20 January 2012
Response from the Alliance for Lobbying Transparency to government proposals for a statutory register of lobbyists.
Tamasin Cave of ALT says: "As anticipated, the government's plans for transparency regulations for the influence industry have lobbyists' fingerprints all over them. The proposals lack both breadth and depth: they would reveal on only a tiny proportion of the industry, and then no meaningful information. The lobbying industry has triumphed here. This is what they want; a partial system of minimal disclosure.
The key flaws in the government's plans are:
In addition, ALT considers the following key to a robust register:
Today's announcement is long overdue. Nearly two years ago David Cameron warned that lobbying in this country had got 'out of control'. Now is the time to shine a light on those that seek to influence our politicians. The government must now listen to a public that feels shut out of decision-making and allow real public scrutiny of lobbying. We need a statutory register to require lobbyists to reveal who is is lobbying whom, what they are seeking to influence and how much money they are spending on lobbying. Anything less and we can assume that they are willing to put the interests of their friends in the influence industry above public demands for full transparency."
The Cabinet Office's consultation document can be downloaded here.
19 January 2012
The government is expected to announce its plans for a statutory register of lobbyists tomorrow (Friday 20 January). Ahead of publication of its consultation, Tamasin Cave of the Alliance for Lobbying Transparency said:
"The devil will be in the detail. We need a robust, compulsory register to reveal: who is lobbying whom, what they are lobbying about, and how much is being spent trying to influence our politicians. And it needs to be overseen by a body independent of the industry.
Anything less and we can assume that the government is putting the interests of its friends in the influence industry above public demands for full transparency.
David Cameron has voiced deep concerns about lobbying in the UK getting 'out of control'. The government must now tackle this £2billion industry and bring their activities into the open. Britain needs to catch up with other countries and allow real public scrutiny of lobbying with a robust register of lobbyists. Only then will we be able to fully understand the impact they have on the way this country is run."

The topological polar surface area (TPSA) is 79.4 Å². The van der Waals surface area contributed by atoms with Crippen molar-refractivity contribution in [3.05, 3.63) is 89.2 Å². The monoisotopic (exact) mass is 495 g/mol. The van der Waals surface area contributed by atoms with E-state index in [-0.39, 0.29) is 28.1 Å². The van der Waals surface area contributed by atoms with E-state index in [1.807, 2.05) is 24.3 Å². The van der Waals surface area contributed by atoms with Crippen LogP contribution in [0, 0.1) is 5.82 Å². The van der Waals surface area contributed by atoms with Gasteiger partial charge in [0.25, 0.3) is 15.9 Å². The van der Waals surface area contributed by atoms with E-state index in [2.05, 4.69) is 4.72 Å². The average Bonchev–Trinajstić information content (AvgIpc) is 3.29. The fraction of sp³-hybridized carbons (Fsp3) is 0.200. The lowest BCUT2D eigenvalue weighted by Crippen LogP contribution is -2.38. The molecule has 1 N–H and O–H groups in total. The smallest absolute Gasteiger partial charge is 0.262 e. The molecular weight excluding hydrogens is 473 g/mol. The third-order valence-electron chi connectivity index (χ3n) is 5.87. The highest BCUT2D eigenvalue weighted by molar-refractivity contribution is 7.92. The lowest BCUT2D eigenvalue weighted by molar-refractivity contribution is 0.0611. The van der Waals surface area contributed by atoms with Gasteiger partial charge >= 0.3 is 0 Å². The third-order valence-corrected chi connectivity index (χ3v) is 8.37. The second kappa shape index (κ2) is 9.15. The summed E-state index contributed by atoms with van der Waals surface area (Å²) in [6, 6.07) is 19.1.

The Alliance for Lobbying Transparency is calling for a robust statutory register, which would require lobbyists - whether companies or trade unions, lobbying agencies or law firms, and larger charities (above a minimum financial threshold) - to regularly declare on a public register:
9 Dec 2011
In the wake of this week's lobbying scandal involving Bell Pottinger, one of the lobbyists' key prepresntative bodies has dropped its opposition to full transparency, and backed calls for a statutory register of lobbyists.
Tamasin Cave of the Alliance for Lobbying Transparency said: "Lobbyists have finally recognised the public's legitimate demand that they operate in the open.
"The government is now the stumbling block to reform. It must publish its plans for a statutory register of lobbyists without delay, and appoint a senior government figure to push the policy through.
The industry wants this, politicians now need to make it happen. Lobbying that's shrouded in secrecy leads to scandal. But it can be legitimate, so long as its in the open and we can see who is lobbying whom, about what, and how much money is being spent in the process."
By the industry's own admission, its attempt to provide an alternative to an independent statutory register "lacks credibility and competence". This failure has delayed a statutory register by 18 months. The government must delay no more."
8 December 2011
Following this week's revelations about lobbying, the Independent reports today that "the trade body which represents the UK's public relations and lobbying industry is to investigate Bell Pottinger over claims made by executives during a business pitch to undercover reporters".